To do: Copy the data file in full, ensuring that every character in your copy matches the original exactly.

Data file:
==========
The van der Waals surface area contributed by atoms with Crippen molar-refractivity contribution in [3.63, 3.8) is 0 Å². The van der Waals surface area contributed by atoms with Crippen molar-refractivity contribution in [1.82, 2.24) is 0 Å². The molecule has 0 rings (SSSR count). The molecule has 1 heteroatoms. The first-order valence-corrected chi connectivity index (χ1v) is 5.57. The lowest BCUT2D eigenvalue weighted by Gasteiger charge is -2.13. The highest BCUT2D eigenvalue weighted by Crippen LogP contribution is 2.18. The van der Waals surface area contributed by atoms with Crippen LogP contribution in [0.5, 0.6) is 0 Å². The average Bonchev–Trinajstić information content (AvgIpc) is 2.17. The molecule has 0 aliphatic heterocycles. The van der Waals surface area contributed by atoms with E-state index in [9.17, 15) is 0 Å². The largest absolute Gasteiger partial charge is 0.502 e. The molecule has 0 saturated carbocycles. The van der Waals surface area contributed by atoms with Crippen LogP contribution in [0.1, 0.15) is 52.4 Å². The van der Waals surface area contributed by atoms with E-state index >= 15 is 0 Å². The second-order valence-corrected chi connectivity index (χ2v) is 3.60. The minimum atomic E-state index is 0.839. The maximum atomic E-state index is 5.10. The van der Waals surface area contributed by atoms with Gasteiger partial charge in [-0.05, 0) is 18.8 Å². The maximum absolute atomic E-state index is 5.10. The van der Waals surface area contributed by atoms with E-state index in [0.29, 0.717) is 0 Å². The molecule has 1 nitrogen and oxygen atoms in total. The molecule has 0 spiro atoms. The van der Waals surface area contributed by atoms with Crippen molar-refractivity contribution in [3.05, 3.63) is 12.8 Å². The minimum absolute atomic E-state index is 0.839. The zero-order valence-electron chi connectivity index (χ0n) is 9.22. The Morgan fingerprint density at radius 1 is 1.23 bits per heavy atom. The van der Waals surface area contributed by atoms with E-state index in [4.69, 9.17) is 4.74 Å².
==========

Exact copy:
The van der Waals surface area contributed by atoms with Crippen molar-refractivity contribution in [3.63, 3.8) is 0 Å². The van der Waals surface area contributed by atoms with Crippen molar-refractivity contribution in [1.82, 2.24) is 0 Å². The molecule has 0 rings (SSSR count). The molecule has 1 heteroatoms. The first-order valence-corrected chi connectivity index (χ1v) is 5.57. The lowest BCUT2D eigenvalue weighted by Gasteiger charge is -2.13. The highest BCUT2D eigenvalue weighted by Crippen LogP contribution is 2.18. The van der Waals surface area contributed by atoms with Crippen LogP contribution in [0.5, 0.6) is 0 Å². The average Bonchev–Trinajstić information content (AvgIpc) is 2.17. The molecule has 0 aliphatic heterocycles. The van der Waals surface area contributed by atoms with E-state index in [9.17, 15) is 0 Å². The largest absolute Gasteiger partial charge is 0.502 e. The molecule has 0 saturated carbocycles. The van der Waals surface area contributed by atoms with Crippen LogP contribution in [0.1, 0.15) is 52.4 Å². The van der Waals surface area contributed by atoms with E-state index >= 15 is 0 Å². The second-order valence-corrected chi connectivity index (χ2v) is 3.60. The minimum atomic E-state index is 0.839. The maximum atomic E-state index is 5.10. The van der Waals surface area contributed by atoms with Gasteiger partial charge in [-0.05, 0) is 18.8 Å². The maximum absolute atomic E-state index is 5.10. The van der Waals surface area contributed by atoms with E-state index in [0.29, 0.717) is 0 Å². The molecule has 1 nitrogen and oxygen atoms in total. The molecule has 0 spiro atoms. The van der Waals surface area contributed by atoms with Crippen molar-refractivity contribution in [3.05, 3.63) is 12.8 Å². The minimum absolute atomic E-state index is 0.839. The zero-order valence-electron chi connectivity index (χ0n) is 9.22. The Morgan fingerprint density at radius 1 is 1.23 bits per heavy atom. The van der Waals surface area contributed by atoms with E-state index in [4.69, 9.17) is 4.74 Å².